When French marigolds are planted in part shade, they are likely to get fungal diseases, such as powdery mildew. Marigolds are also prone to spider mites in the dry heat of the summer, so watch for fine webbing and treat with insecticidal soap as needed.

How to Propagate French Marigolds

At the end of the year, if you want to collect seeds for the following spring, leave a few spent blooms on the plants and allow them to fully ripen and dry. Start them indoors six weeks before the end of winter in seed-starting mix. Note that harvested seeds produce plants that are genetically different from the hybrid parents, so there may be some variability in flower color and overall plant growth.

If you want identical plants, order seed or live plants from a nursery.

Types of French Marigolds

Disco Queen Marigold

Disco Queen marigold
Ed Gohlich

Tagetes patula 'Disco Queen' produces orange-red flowers ringed in yellow on long-blooming plants that grow 1 foot tall and wide.

Durango Red Marigold

Durango Red marigold
Paul Vandevelder

Tagetes patula 'Durango Red' produces orange-red flowers all summer long on plants that grow 1 foot tall and wide.

Little Devil Fire Marigold

Little Devil Fire marigold
Marty Baldwin

Tagetes patula 'Little Devil Fire' bears double red-and-yellow flowers on compact plants that grow only 8 inches tall and wide.

Striped Marvel Marigold

Striped Marvel marigold
Peter Krumhardt

Tagetes patula 'Striped Marvel' offers bold burgundy-and-gold striped blossoms on mounded plants.

Yellow Gate Marigold

Yellow Gate marigold
Peter Krumhardt

Tagetes patula 'Yellow Gate' bears 3-inch-wide blooms atop rounded, 10- to 12-inch-tall plants.

French Marigold Companion Plants


Bidens flowers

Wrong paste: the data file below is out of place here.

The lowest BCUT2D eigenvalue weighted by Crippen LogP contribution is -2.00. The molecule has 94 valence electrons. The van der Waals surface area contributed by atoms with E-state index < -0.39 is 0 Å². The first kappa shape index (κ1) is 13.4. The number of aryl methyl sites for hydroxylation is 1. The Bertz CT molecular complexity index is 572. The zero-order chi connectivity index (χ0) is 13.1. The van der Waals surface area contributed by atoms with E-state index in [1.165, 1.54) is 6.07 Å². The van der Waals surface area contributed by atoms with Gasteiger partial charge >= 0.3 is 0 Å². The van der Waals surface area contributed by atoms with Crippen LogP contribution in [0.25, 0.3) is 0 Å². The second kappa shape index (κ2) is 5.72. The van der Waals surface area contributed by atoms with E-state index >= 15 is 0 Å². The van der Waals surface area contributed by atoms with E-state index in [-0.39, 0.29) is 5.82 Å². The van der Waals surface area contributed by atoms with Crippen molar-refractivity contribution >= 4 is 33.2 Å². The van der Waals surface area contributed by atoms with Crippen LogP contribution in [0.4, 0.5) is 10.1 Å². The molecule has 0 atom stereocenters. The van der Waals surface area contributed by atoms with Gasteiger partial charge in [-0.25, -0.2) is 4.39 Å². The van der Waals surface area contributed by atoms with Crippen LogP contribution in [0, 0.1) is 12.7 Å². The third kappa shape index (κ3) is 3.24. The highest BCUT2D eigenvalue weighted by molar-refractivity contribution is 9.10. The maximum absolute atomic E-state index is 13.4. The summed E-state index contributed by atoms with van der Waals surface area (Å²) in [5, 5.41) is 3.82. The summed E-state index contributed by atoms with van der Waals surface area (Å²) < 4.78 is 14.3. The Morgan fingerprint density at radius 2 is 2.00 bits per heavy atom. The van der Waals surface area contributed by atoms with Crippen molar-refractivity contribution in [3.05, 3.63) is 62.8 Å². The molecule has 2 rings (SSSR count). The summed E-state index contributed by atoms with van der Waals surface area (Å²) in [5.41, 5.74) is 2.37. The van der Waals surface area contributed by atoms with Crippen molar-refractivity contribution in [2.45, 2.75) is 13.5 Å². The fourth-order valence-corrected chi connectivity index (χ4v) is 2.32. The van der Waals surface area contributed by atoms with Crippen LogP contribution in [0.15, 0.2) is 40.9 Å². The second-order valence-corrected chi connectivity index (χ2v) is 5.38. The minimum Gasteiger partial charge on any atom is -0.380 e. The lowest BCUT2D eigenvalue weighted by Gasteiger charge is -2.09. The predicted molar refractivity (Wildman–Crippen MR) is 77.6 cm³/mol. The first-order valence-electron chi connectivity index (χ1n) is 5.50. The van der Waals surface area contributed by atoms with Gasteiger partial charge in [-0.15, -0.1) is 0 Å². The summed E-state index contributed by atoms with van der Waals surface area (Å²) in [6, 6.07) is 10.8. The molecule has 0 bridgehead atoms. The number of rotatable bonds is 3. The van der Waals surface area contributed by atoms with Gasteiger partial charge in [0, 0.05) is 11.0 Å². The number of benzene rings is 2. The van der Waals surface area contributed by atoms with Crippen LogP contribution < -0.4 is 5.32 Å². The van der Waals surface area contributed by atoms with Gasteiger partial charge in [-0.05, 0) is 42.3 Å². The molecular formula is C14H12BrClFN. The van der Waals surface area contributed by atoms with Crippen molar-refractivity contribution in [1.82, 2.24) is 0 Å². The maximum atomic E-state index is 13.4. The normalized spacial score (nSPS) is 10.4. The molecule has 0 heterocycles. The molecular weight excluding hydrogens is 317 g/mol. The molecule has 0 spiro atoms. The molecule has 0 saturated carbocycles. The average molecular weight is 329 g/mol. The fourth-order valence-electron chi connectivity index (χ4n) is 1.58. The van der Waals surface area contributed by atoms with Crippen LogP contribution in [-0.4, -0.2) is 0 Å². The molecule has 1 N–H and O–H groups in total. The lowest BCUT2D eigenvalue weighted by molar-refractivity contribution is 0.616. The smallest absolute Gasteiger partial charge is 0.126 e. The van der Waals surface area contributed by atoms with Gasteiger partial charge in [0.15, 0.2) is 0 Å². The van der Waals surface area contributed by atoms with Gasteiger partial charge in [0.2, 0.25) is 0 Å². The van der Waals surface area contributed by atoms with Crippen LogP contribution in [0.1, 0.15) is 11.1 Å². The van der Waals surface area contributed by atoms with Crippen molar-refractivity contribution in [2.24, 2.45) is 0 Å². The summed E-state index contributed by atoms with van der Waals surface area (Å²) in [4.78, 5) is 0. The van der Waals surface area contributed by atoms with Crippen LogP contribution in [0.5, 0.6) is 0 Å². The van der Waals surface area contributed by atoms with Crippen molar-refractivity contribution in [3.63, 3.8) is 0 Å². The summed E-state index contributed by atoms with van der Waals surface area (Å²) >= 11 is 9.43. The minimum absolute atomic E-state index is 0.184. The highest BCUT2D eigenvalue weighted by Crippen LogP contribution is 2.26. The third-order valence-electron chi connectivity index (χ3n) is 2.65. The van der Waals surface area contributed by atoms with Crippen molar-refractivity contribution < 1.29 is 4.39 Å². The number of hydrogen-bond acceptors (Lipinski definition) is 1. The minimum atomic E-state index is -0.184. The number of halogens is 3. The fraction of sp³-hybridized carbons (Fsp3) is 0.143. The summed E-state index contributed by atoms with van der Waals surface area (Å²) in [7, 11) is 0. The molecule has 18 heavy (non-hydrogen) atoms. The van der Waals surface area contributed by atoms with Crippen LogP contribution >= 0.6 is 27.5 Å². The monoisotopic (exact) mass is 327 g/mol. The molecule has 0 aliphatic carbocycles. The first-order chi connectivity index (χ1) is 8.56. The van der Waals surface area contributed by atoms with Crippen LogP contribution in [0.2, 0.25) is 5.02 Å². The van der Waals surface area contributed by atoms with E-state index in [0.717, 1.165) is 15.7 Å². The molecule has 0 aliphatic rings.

Andy Lyons

Bidens is a perfect container plant. It spills down the edges of window boxes, large pots, and planters with starry, yellow flowers and ferny, green foliage. Some varieties are fragrant, so plant them where you can enjoy their sweet scent. Bidens likes rich, well-drained but moist soil. While it's a perennial in Zones 8-10, it's usually grown as an annual.

Moss Rose

pink moss roses
Julie Maris Semarco

Moss rose is the gardener's choice for the hottest, driest, most problematic spots in the garden—even a clay strawberry pot in full sun. This succulent plant thrives in heat, drought, and lousy soil, rewarding gardeners with nonstop color. Coming in sunny warm reds, oranges, magentas, and yellows, moss rose looks at home in a sun-drenched area. There's also a whole pastel color palette for moss rose—creamy white, pink, and peach varieties. It often happily reseeds, coming back every year with gusto.


pink zinnias
Peter Krumhardt

Want fast color for just pennies? Plant zinnias! A packet of seeds will fill an area with gorgeous flowers in an amazing array of shapes and colors—even green! And it will happen in just weeks. There are dwarf types of zinnias, tall types, quill-leaf cactus types, spider types, multicolor, special seed blends for cutting, special blends for attracting butterflies, and more. Zinnias are so highly attractive to butterflies that you can count on having these fluttering guests dining in your garden every afternoon. To attract the most, plant lots of tall, red or hot pink zinnias in a large patch. 'Big Red' is especially nice for this, and the flowers are outstanding and excellent for cutting. Zinnias grow quickly from seed sown right in the ground and do best in full sun with dry to well-drained soil.

Garden Plans for French Marigold

An Eye-Catching Kitchen Garden Plan

garden plan with pathway

Enjoy a full summer of homegrown vegetables with this ornamental potager garden.

Easy Children's Vegetable Garden Plan

Easy Children’s Vegetable Garden Plan illustration
Illustration by Gary Palmer

Enjoy growing healthy produce while spending time with little gardeners with this easy garden plan.

Frequently Asked Questions

  • Do French marigolds come back each year?

    No. As annuals, they die at the first frost. However, the plants are prolific self-seeders, and you may see a surprise crop of new plants in the spring. However, these plants will not be exact duplicates of their hybrid parents.

  • What is the difference between French marigolds and African marigolds?

    African marigolds are taller and more upright than French marigolds and have much larger flowers. French marigold plants are smaller, bushier, and have a longer blooming period—from spring until frost.